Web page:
A new drug test yielded results that helped children with progeria gain weight and improve cardiovascular health. The disease, which is caused by a single letter mix-up in the human genome – manifests itself in prematurely aging children. Most suffer hair-loss and smaller faces than normal before eventually succumbing to either heart attack or stroke before they finish their teens.
It was a repurposed experimental cancer drug called lonafarnib that saw the most promising results. Five years ago researchers brought in more than two dozen children suffering from the disease and began administering the drug. Nine of the children experienced a more than 50% increase in weight gain and modest improvements to cardiovascular health.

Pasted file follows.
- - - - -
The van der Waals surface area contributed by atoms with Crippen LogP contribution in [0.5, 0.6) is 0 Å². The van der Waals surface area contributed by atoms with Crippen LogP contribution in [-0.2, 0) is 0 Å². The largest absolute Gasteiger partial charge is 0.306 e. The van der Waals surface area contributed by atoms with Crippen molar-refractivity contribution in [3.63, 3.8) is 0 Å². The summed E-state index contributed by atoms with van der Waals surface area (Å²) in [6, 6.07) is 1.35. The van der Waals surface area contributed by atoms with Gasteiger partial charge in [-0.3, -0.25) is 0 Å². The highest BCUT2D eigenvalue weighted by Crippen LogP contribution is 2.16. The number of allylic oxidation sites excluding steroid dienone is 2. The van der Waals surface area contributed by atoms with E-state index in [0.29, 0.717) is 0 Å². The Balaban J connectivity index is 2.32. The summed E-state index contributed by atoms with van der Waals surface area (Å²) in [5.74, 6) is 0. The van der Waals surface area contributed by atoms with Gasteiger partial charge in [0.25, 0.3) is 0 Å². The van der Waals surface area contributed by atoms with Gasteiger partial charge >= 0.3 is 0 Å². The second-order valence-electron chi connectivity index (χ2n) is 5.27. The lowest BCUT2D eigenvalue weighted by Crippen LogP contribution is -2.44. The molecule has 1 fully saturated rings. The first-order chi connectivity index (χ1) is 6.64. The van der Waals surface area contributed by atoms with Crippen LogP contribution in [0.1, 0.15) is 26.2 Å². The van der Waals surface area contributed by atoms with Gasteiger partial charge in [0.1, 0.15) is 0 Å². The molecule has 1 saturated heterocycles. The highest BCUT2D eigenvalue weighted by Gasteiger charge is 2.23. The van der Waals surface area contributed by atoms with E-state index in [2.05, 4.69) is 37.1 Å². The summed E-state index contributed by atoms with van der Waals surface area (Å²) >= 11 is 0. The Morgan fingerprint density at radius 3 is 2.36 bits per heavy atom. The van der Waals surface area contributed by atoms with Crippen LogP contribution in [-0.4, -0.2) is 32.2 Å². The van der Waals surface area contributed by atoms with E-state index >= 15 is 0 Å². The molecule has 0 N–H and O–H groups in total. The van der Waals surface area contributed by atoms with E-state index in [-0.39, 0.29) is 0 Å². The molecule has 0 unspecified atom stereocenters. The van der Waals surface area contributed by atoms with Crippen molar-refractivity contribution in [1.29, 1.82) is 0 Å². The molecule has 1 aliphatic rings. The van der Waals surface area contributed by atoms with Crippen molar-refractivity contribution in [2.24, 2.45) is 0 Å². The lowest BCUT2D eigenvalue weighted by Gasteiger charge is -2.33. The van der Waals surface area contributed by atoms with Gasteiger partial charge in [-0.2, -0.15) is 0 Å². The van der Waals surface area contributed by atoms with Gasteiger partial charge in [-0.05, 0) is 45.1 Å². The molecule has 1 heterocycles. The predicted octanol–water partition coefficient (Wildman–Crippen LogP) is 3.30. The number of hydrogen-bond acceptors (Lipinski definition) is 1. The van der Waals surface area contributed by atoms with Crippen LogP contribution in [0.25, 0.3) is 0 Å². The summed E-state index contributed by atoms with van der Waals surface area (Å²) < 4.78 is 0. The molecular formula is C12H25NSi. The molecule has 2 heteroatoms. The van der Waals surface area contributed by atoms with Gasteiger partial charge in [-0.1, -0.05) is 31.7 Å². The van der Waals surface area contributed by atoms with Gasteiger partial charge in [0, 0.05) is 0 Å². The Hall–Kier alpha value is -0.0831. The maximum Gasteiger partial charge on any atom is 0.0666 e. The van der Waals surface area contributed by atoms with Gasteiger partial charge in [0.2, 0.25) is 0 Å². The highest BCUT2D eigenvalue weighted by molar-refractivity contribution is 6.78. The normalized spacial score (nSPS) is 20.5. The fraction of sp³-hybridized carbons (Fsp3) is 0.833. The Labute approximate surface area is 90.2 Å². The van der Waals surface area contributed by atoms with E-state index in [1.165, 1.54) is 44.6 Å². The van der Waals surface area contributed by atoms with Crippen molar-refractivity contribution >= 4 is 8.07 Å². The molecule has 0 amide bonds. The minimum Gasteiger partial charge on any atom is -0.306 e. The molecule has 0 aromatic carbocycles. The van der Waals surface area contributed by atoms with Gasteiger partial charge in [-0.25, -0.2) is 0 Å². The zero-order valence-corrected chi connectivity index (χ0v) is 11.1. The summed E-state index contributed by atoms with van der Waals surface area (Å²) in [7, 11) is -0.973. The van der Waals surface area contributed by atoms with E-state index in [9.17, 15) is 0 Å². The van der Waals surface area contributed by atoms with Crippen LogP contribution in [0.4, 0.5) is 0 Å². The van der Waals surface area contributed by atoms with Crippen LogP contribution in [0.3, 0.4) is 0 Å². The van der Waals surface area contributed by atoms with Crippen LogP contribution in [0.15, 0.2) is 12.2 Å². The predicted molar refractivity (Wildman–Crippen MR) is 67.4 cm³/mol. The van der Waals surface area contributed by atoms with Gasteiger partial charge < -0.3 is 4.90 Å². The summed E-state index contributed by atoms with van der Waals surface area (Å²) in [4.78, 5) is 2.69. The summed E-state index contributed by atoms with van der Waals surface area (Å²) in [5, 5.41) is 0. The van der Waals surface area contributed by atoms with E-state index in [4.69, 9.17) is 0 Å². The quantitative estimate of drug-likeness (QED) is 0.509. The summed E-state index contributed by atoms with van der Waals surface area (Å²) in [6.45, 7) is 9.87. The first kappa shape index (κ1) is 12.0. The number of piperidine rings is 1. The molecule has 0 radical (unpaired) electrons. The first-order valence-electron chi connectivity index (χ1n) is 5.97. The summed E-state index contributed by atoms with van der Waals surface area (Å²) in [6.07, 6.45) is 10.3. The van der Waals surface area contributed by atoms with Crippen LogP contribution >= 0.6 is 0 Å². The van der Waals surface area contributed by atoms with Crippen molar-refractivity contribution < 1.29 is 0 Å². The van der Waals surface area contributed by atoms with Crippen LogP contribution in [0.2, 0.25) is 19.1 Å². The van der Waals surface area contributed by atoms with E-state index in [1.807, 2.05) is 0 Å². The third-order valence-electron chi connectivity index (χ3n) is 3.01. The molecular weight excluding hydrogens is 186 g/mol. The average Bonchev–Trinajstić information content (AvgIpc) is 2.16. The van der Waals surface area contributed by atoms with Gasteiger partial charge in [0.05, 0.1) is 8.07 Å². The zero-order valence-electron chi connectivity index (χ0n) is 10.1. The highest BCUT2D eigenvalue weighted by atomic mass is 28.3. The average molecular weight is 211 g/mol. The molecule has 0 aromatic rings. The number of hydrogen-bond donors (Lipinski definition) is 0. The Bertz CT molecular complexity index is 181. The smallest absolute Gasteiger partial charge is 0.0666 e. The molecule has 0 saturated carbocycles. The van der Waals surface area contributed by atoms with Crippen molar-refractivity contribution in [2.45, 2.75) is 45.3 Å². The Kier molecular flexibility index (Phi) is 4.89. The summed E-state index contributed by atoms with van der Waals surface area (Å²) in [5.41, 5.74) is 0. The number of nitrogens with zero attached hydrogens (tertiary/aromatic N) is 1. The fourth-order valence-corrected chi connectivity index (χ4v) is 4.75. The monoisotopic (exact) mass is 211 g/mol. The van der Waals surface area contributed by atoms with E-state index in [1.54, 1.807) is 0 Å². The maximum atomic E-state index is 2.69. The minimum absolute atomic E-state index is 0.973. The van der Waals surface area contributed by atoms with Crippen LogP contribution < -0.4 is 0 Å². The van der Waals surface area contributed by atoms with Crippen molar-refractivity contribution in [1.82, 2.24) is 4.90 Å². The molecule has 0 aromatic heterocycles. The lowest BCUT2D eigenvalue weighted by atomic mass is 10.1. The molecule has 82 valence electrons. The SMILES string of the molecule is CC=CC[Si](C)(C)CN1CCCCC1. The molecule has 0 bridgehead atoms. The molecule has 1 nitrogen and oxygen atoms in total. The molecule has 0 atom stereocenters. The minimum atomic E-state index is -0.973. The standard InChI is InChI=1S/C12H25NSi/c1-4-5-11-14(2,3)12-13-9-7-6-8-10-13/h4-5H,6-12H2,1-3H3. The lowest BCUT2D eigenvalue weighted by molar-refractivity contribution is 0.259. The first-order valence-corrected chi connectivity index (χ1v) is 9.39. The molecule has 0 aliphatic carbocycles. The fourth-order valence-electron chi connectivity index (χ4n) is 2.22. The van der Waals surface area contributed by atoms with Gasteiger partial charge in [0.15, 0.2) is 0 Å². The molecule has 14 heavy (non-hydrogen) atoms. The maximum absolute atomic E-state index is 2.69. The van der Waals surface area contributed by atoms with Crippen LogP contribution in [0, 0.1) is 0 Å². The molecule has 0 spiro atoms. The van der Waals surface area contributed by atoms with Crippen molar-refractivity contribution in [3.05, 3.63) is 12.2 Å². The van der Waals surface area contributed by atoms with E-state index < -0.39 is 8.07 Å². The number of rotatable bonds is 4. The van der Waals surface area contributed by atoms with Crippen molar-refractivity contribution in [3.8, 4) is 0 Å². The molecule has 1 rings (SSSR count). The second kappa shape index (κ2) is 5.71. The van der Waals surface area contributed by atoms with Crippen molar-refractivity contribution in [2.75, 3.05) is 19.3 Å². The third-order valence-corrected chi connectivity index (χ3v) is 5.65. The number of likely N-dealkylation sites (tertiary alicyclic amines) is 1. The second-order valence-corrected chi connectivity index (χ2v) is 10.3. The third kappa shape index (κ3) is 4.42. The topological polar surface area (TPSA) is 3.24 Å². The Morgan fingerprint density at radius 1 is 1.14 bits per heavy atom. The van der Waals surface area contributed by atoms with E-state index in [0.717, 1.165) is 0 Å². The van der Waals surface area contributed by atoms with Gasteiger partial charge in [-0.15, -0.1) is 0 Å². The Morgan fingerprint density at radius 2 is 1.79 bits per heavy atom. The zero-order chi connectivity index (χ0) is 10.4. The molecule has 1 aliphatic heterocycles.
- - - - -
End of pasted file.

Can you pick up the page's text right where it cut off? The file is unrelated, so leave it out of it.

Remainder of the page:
The findings were published in Proceedings of the National Academy of Sciences and are being hailed as a promising first step in fighting this tragic and heartbreaking disorder. Though as of yet it’s unclear if the drug tests will help actually extend the life of the patients.
“By keeping these children on lonafarnib and seeing how they do 5, 6, 10 years from now, that’s a long-term project,” Dr. Leslie Gordon, a staff scientist at Children’s Hospital said. “We know we have a treatment that does something, but we don’t know if those somethings are meaningful toward rate of heart attack, stroke, and longevity. We’re excited to find out.”
(Source: Boston Globe)